•  Charkaman– While travelling around the city you will naturally come across four immaculately designed enormous gates placed in strategic locations around the Char Minars. Built in 1592 these gates were built alongside the Minar to add an aesthetic appeal to them. But over time they have become landmarks of their own.

One of the four majestic gates

One of the four majestic gates

•  Mecca Mosque-The fifth Emperor Muhammad Quli Qutub Shah started the construction of a mosque for which he specifically imported brisk from Mecca, thus its name. Today this spiritual heaven is one of the oldest and largest mosques in India crowded everyday with devoted Muslims.

•  Laad/ Choodi Bazaar or Bangles Market- Located in one of the four main roads surrounding Char Minar, this market place is world renowned for bangles made from lacquer. Shop till you drop for artifacts, accessories, jewellery, handicrafts and souvenirs in this kilometer long vibrant maze.

•  Chowmahalla Palace- This is the royal palace where the Nizams (the dynasty to rule Hyderabad after the Qutubs) resided. Today belonging to Barkat Ali Khan Mukarram Jah, the heir of the Nizams it was honoured with the Asia-Pacific Merit Award by UNESCO in 2010.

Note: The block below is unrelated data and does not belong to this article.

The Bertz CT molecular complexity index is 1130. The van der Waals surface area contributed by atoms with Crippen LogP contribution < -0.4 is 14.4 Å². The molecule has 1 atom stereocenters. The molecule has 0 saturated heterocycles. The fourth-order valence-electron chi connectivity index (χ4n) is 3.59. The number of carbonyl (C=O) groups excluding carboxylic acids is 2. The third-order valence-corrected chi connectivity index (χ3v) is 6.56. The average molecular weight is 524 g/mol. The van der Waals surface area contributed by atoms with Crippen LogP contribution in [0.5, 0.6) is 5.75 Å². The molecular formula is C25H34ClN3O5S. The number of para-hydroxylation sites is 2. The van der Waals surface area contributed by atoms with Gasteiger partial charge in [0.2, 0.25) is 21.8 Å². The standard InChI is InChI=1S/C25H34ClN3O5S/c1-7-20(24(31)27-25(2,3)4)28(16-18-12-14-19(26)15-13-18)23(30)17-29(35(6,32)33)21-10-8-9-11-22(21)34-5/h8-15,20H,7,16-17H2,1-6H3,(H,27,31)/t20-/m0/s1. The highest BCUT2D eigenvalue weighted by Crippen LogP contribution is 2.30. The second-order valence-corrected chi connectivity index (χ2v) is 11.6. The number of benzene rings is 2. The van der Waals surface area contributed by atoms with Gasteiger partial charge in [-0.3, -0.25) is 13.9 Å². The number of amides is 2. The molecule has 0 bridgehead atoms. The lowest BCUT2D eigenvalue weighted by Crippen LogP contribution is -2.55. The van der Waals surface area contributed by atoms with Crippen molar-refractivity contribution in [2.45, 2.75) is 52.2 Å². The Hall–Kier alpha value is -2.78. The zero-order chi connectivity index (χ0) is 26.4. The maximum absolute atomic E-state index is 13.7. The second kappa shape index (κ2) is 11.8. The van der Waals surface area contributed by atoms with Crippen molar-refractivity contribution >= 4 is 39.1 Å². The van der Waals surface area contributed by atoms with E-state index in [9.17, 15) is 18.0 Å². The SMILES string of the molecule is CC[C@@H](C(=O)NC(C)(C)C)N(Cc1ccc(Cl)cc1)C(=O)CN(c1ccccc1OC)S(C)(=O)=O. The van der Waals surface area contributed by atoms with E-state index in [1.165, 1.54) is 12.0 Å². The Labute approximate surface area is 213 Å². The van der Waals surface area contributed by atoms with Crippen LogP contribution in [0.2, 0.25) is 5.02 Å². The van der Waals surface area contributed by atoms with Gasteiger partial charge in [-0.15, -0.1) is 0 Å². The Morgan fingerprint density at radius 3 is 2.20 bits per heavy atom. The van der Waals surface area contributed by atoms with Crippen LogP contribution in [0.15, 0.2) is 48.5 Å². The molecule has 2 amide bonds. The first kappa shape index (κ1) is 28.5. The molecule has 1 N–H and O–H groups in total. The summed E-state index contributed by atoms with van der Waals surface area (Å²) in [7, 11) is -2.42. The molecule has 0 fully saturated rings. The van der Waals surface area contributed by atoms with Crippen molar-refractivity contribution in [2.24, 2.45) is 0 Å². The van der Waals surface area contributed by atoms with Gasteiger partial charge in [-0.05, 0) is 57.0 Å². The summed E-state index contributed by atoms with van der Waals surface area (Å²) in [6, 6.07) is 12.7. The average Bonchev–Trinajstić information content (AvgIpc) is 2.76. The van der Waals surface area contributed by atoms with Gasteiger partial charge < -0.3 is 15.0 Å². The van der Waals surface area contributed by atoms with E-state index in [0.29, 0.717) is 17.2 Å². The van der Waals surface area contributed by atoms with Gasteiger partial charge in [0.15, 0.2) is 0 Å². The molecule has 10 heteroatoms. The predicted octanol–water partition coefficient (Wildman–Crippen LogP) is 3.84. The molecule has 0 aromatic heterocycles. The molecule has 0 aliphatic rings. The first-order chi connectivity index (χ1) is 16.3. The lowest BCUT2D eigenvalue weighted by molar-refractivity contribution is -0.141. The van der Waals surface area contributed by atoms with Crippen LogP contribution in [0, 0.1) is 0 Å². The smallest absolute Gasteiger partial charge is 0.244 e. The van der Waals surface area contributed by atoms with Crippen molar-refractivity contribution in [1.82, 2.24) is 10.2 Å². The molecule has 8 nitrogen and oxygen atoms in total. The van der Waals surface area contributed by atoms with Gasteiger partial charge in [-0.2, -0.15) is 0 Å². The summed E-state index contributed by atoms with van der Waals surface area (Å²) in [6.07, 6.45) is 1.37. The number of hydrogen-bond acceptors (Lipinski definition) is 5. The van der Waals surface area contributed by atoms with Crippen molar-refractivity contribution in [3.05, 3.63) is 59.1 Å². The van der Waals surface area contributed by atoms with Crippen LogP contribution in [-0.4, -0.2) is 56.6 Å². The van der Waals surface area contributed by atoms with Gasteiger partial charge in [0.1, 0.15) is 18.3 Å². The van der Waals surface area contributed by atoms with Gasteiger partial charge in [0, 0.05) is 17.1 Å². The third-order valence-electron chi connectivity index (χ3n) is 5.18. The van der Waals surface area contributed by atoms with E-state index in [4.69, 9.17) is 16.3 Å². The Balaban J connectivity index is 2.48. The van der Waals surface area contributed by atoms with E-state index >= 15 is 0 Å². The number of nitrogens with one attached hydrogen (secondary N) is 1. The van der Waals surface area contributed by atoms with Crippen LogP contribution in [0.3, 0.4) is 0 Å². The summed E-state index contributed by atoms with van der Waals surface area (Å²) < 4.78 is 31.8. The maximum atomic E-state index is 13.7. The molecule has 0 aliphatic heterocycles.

There are plenty of exciting things to do in Hyderabad apart from simply visiting places. The mughal cuisine is found on every street here so you must try the world famous ‘Hyderabadi Biryani’- richly prepared colourful rice along with saffron, dry fruits and generous pieces of chunky meat. Also try the assortment of ‘kebabs’ (spicy meat skewers) along with ‘tandoori roti’ (buttery flatbread which is the best thing after sliced bread). Drink the sweet and savory ‘Shirkurma’ a sweet dish had on special occasions. Buy vibrant ‘anarkalis’ or ‘patialas’ for women and sparkly ‘sherwanis’ for men- the traditional robes of Muslims in India. It is relatively simple to navigate the above spots and do the activities because they are all located and centered around the Char Minar. You will certainly have a wonderful time in Hyderabad if you are curious about history and religion but you will also enjoy it if you are an adventurous tourist looking for something new.

Purva Indulkar

K.P.B. Hinduja College, Mumbai | 10 stories

Purva Indulkar is a student of Mass Communications in Mumbai, India. She is a voracious reader, amateur writer, aspiring journalist, movie fanatic, proud foodie and a curious traveller. Not all those who wander are lost :)